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Nature Publishing Group UK
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Copyright © 2018 by ADMC Associazione Differenziamento e Morte Cellulare
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Life Sciences; Life Sciences, general; Biochemistry, general; Cell Biology; Stem Cells; Apoptosis; Cell Cycle Analysis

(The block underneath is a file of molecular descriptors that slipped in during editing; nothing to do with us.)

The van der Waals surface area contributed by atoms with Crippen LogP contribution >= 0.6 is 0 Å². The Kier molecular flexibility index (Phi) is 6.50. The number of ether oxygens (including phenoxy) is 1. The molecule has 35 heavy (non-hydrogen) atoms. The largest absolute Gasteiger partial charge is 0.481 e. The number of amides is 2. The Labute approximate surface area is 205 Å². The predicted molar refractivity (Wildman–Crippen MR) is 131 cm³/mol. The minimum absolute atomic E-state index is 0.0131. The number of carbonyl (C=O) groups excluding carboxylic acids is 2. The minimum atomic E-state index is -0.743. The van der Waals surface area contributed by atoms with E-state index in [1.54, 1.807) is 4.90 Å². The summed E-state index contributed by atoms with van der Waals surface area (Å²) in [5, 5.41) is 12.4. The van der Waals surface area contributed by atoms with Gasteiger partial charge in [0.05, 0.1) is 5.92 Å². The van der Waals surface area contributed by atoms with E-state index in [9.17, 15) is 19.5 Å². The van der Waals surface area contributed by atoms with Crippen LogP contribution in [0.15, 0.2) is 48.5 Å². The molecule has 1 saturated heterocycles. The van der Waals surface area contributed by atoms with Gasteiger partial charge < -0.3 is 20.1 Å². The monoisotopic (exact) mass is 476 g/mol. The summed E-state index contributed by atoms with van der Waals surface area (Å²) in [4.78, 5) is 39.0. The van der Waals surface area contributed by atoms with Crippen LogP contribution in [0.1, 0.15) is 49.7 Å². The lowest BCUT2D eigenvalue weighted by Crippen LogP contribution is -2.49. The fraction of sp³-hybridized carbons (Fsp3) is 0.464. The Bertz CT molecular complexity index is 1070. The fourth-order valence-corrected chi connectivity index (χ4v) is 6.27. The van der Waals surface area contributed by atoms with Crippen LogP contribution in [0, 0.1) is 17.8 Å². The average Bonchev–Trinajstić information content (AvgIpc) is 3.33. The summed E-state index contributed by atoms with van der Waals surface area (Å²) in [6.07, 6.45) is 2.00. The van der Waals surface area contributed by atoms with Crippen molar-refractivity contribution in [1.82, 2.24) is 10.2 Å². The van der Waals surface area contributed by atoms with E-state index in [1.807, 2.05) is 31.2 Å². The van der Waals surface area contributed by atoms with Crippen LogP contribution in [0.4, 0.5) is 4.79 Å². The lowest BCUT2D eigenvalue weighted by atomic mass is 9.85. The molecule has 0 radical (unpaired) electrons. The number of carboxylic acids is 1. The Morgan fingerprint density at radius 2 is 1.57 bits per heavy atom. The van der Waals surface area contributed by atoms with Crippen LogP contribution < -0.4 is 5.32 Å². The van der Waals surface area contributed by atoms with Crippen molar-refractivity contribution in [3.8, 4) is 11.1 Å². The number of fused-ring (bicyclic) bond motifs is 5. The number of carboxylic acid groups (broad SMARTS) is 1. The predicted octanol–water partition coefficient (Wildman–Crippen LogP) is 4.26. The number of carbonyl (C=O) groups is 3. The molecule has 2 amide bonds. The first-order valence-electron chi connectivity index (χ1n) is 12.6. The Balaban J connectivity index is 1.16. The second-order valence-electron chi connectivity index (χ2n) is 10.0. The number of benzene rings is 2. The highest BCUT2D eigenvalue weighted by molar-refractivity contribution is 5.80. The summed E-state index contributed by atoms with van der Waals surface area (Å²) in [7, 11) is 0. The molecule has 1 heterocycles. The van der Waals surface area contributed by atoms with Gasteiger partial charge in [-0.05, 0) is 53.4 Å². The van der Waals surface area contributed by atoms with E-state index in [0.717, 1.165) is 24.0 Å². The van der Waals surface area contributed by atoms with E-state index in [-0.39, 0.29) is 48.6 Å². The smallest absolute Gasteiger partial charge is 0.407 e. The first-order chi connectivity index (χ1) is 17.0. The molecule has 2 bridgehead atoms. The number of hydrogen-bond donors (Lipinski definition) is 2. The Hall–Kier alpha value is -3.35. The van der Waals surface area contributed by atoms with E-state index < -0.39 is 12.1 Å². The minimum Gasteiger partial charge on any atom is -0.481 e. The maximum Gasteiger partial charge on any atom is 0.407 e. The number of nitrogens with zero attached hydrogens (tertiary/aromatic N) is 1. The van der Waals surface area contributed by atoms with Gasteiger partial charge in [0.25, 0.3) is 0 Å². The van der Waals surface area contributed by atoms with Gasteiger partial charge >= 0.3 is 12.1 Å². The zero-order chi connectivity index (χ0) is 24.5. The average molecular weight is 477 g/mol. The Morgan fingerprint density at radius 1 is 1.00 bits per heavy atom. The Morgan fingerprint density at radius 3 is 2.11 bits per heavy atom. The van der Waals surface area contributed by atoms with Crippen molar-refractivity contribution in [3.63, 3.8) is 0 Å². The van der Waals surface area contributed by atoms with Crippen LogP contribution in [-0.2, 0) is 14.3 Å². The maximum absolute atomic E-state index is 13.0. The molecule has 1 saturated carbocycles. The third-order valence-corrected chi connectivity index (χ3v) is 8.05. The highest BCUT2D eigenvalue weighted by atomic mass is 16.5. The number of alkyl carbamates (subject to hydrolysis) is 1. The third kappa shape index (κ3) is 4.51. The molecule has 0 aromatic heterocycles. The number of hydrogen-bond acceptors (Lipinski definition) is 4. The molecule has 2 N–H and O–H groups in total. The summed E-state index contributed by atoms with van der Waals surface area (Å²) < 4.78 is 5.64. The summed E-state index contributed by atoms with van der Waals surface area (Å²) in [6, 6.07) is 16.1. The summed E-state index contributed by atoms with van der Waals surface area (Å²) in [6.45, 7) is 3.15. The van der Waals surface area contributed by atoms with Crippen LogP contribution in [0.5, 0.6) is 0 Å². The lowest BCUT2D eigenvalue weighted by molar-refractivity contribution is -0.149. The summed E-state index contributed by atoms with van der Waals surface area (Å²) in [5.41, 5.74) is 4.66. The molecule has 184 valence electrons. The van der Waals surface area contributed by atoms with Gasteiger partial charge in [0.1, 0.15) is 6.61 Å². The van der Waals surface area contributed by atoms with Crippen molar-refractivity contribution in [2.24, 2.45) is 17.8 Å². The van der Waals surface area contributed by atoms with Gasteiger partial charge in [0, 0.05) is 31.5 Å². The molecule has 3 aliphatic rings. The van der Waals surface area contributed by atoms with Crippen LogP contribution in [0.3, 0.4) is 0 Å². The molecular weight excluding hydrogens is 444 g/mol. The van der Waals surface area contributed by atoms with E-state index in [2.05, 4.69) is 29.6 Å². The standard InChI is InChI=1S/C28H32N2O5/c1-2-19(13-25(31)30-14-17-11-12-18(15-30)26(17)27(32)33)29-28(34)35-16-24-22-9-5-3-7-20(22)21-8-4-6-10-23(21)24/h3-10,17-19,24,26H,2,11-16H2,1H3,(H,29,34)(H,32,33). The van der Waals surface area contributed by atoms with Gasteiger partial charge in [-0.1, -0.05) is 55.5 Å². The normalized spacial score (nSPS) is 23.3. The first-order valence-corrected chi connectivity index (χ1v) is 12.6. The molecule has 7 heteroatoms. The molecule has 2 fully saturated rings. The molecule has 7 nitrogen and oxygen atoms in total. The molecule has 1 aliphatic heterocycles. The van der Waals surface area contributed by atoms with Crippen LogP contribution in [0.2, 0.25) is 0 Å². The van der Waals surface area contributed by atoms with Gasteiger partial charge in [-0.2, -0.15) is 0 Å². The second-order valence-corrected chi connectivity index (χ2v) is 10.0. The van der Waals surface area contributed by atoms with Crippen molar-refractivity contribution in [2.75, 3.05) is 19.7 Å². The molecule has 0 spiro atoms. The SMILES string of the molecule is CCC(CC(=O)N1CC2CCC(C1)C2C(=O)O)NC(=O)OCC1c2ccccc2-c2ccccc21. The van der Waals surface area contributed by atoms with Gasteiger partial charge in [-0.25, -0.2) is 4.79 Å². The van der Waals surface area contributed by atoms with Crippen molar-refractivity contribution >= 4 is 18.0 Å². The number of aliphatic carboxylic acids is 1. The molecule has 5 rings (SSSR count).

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1350-9047
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10.1038/s41418-018-0104-9
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Abstract